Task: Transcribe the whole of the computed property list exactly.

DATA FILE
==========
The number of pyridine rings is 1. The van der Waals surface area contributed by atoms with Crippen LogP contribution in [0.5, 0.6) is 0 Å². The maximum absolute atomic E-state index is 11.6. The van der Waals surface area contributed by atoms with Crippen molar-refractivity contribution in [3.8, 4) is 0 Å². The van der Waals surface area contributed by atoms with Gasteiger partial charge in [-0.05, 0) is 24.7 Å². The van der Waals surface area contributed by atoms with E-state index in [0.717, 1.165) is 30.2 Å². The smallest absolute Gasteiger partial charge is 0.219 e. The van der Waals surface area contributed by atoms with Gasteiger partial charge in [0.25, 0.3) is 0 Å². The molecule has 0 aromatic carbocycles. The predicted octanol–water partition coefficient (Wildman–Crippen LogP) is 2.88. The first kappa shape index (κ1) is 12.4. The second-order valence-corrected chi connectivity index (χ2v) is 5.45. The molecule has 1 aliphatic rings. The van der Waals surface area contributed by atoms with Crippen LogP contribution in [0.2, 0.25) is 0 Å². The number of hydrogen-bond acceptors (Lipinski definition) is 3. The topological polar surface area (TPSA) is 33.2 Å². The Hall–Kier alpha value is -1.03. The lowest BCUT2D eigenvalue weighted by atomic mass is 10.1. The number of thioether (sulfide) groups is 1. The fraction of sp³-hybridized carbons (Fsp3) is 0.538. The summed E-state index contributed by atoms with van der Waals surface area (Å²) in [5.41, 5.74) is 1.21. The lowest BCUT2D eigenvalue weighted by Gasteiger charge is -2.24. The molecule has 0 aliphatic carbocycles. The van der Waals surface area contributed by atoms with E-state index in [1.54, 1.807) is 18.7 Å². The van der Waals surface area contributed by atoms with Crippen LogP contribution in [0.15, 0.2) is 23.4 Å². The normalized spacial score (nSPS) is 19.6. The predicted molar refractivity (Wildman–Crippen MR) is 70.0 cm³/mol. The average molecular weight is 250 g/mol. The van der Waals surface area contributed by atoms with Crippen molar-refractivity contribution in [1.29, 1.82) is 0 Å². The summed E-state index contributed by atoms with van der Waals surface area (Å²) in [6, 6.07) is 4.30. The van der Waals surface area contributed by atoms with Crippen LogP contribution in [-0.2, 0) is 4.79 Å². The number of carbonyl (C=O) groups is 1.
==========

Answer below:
The number of pyridine rings is 1. The van der Waals surface area contributed by atoms with Crippen LogP contribution in [0.5, 0.6) is 0 Å². The maximum absolute atomic E-state index is 11.6. The van der Waals surface area contributed by atoms with Crippen molar-refractivity contribution in [3.8, 4) is 0 Å². The van der Waals surface area contributed by atoms with Gasteiger partial charge in [-0.05, 0) is 24.7 Å². The van der Waals surface area contributed by atoms with E-state index in [0.717, 1.165) is 30.2 Å². The smallest absolute Gasteiger partial charge is 0.219 e. The van der Waals surface area contributed by atoms with Gasteiger partial charge in [0.25, 0.3) is 0 Å². The molecule has 0 aromatic carbocycles. The predicted octanol–water partition coefficient (Wildman–Crippen LogP) is 2.88. The first kappa shape index (κ1) is 12.4. The second-order valence-corrected chi connectivity index (χ2v) is 5.45. The molecule has 1 aliphatic rings. The van der Waals surface area contributed by atoms with Crippen LogP contribution in [0.2, 0.25) is 0 Å². The number of hydrogen-bond acceptors (Lipinski definition) is 3. The topological polar surface area (TPSA) is 33.2 Å². The Hall–Kier alpha value is -1.03. The lowest BCUT2D eigenvalue weighted by atomic mass is 10.1. The number of thioether (sulfide) groups is 1. The fraction of sp³-hybridized carbons (Fsp3) is 0.538. The summed E-state index contributed by atoms with van der Waals surface area (Å²) in [5.41, 5.74) is 1.21. The lowest BCUT2D eigenvalue weighted by Gasteiger charge is -2.24. The molecule has 0 aliphatic carbocycles. The van der Waals surface area contributed by atoms with E-state index in [1.54, 1.807) is 18.7 Å². The van der Waals surface area contributed by atoms with Crippen LogP contribution in [0.15, 0.2) is 23.4 Å². The normalized spacial score (nSPS) is 19.6. The predicted molar refractivity (Wildman–Crippen MR) is 70.0 cm³/mol. The average molecular weight is 250 g/mol. The van der Waals surface area contributed by atoms with Crippen molar-refractivity contribution in [1.29, 1.82) is 0 Å². The summed E-state index contributed by atoms with van der Waals surface area (Å²) in [6, 6.07) is 4.30. The van der Waals surface area contributed by atoms with Crippen LogP contribution in [-0.2, 0) is 4.79 Å². The number of carbonyl (C=O) groups is 1.